May was in charge of the school and made Brian’s life as miserable as she could in the hope he’d grow tired of the torment and leave to be replaced by one of her kind. But he brushed off her torment with good natured humour and even May had to admit he got on well with both tribal people and the few whites who made this remote part of the world their home.
Most of the student body were tribal with only a few white students in attendance. But the tribal students would often go walkabout and be absent from school for long periods of time before reappearing to continue their education. It was extremely difficult for the three teachers to remember what level each student had completed, and in essence it was mostly individual tuition making it very difficult to manage. Somehow they shared the load between Brenda and Brian in the upper grades while May dealt with tribal lower grades because of the difficulty of learning firstly in their own dialect and then transitioning into English. This meant the occasional lower grade white student was placed under Brenda and Brian for supervision too.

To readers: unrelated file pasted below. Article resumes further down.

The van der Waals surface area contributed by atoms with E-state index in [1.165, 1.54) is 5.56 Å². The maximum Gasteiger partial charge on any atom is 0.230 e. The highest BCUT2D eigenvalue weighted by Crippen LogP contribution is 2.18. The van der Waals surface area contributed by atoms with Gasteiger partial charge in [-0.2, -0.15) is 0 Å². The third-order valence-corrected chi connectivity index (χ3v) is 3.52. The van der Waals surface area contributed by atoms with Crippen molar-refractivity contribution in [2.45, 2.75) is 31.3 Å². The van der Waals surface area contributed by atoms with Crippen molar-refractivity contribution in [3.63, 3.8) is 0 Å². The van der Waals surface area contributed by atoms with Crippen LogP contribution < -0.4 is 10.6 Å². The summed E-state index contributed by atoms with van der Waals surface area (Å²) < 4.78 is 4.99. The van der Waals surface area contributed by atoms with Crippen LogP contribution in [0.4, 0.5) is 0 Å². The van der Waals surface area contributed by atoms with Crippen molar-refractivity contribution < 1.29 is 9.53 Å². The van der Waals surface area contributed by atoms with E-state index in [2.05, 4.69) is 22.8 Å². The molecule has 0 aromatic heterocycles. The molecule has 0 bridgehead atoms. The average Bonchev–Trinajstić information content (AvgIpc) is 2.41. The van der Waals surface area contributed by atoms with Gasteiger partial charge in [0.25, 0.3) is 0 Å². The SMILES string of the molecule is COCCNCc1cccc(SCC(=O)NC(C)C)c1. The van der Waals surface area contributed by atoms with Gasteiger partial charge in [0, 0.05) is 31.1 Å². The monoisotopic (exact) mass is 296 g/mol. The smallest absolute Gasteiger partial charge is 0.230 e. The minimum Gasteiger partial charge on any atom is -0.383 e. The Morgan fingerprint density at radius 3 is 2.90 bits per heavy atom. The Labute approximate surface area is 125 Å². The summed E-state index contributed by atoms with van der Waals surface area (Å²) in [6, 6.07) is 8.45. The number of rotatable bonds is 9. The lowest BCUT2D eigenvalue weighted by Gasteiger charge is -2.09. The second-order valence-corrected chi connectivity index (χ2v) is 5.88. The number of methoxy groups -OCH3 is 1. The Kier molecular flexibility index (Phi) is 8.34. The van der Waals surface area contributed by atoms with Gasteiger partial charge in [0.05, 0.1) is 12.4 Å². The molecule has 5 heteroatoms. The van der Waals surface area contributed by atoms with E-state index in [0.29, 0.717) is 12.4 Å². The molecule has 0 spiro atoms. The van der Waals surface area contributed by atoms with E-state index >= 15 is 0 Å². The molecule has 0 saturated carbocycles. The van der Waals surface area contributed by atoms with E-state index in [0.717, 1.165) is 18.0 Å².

The relationship between the three was cordial at most times in spite of heat and isolation as well as living in such close proximity. May’s torture continued in subtle ways but Brian endured and never showed an angry reaction. Brenda watched it all with amusement at first, and gradually with sympathy as she considered the unfairness of May’s treatment. Brian was a nice guy the kind of guy she’d love to spend her life with she mused.
But she also remembered the conversations she’d had in her boarding school where derogatory comments were made about tribal people. She decided to put him to an attitude test when they were sitting together planning assignments for the following week.
“I suppose you think I come from a typical white suburban background and wonder what on earth I’m doing in this forsaken place?” She forced a laugh and looked to see his reaction.
Brian continued to mark papers and make notes in his schedule at the same time not looking up from his work.
“I’d say you’re running away from something in coming out here Brenda, and I’m beginning to think it has something to do with tribal culture.”
He continued working without looking up.
Brenda gasped in surprise, then it burst out of her.
“I’m tribal, at least my Mother was, but it sure had you fooled Brian O’Malley. May picked it up the day I arrived.”
Brian continued scribbling in his book.
“So do you feel better after telling me that?”
He looked up and smiled at her.
“I don’t have patience with racial stereotypes. From my point of view people are just people. Underneath our skins we all look the same to doctors and we all have the same basic hierarchy of needs.”
He went back to making notes in his book.
Brenda was surprised and considered this for a long time before getting back to work on her assignments.
That evening as she and May went for a walk around tribal huts down by the dried out inland stream bed she asked May about the background of Brian O’Malley. May laughed out loud.